While we try to keep Bearing Arms focused narrowly on firearms-related matters, the simple fact is that life is messy, there are many times where firearms are just one component part of other, larger situations.
The city of Berkeley, Missouri, sent out a warning to residents about the possibility of civil unrest once the grand jury decision into the shooting of Michael Brown has been released, and has suggested precautions that residents should take to ensure their safety. I suspect that similar notices are being issued by both companies and communities where the potential for rioting is elevated.
The Berkeley warning is rather generic, and reads as if it were written for a natural disaster, such as an expected snowstorm.
It advises residents to have plenty of bottled water on hand (a gallon per person, per day), several days worth of non-perishable food, and a full stock of medications (including prescription drugs). It advises to keep gas tanks in your vehicles filled, and your cell phones charged.
It also provides guidance on contingency planning that suggests normal travel may not be possible. All of this is solid advice.
Missing for this warning is the fact that we are not talking about an act of nature, but the possibility of a man-caused roaming disaster. Instead of ambivalent nature taking its course, the threat here is cognizant, and full of anger. The question is whether that anger will be focused or unfocused, and how it will be directed and contained.
The August riots in Ferguson were unfocused and relatively spontaneous acts of looting. We may expect the same sort of directionless and random rage if the grand jury declines to indict Ferguson Police Officer Darren Wilson, or if they opt to indict him on anything less than the murder charges that they insist must be.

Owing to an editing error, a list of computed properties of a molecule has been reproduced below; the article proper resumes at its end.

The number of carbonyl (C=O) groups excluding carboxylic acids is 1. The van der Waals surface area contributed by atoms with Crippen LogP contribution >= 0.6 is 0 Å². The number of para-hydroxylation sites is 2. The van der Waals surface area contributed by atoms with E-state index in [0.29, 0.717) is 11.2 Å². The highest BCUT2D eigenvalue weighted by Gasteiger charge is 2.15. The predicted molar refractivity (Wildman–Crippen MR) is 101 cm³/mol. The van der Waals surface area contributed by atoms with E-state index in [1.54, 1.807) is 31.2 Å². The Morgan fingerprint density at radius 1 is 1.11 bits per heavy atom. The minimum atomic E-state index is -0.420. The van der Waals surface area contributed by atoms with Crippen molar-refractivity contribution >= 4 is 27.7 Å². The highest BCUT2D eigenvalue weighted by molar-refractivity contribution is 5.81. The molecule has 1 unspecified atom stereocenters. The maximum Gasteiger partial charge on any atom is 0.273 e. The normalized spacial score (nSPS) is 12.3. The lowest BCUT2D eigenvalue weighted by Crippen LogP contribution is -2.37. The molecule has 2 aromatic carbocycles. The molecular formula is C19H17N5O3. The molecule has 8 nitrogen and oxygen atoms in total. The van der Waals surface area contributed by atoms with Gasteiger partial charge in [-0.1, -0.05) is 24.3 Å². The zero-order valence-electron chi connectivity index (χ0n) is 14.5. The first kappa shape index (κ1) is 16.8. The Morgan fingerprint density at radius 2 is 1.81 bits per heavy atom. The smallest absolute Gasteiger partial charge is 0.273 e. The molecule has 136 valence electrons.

There is the possibility, however, that some of the more calculating and malignant forces (there are anarchists and revolutionary groups known to be involved in Ferguson’s “riot prep,” and perhaps elsewhere) have put some thought into how to exploit the chaos of a riot to their advantage, and make things even worse.
There may be attacks on the electrical grid to plunge entire areas into darkness, with attacks on electrical substations, power lines, and transformers.
There may be scattered arson campaigns designed to stretch fire and police resources to a breaking point.
In a worst-case scenario, there may even be attempts to move rioting from the business districts (where riots typically occur) into residential neighborhoods.
While we think that the City of Berkeley has been more proactive than most in issuing this alert to residents, we feel that they simply lack the experience and context to give fully competent advice. The simple fact the matter is that very few Americans of this generation have seen a failure of civility.
While there is some memory of the 1992 riots, there have not been any realistic guidance issued to citizens anywhere on how to survive such events.
In addition to the list suggested in the link above, here is our advice on how to prepare your family for a worst-case, man-made disaster scenario in your town.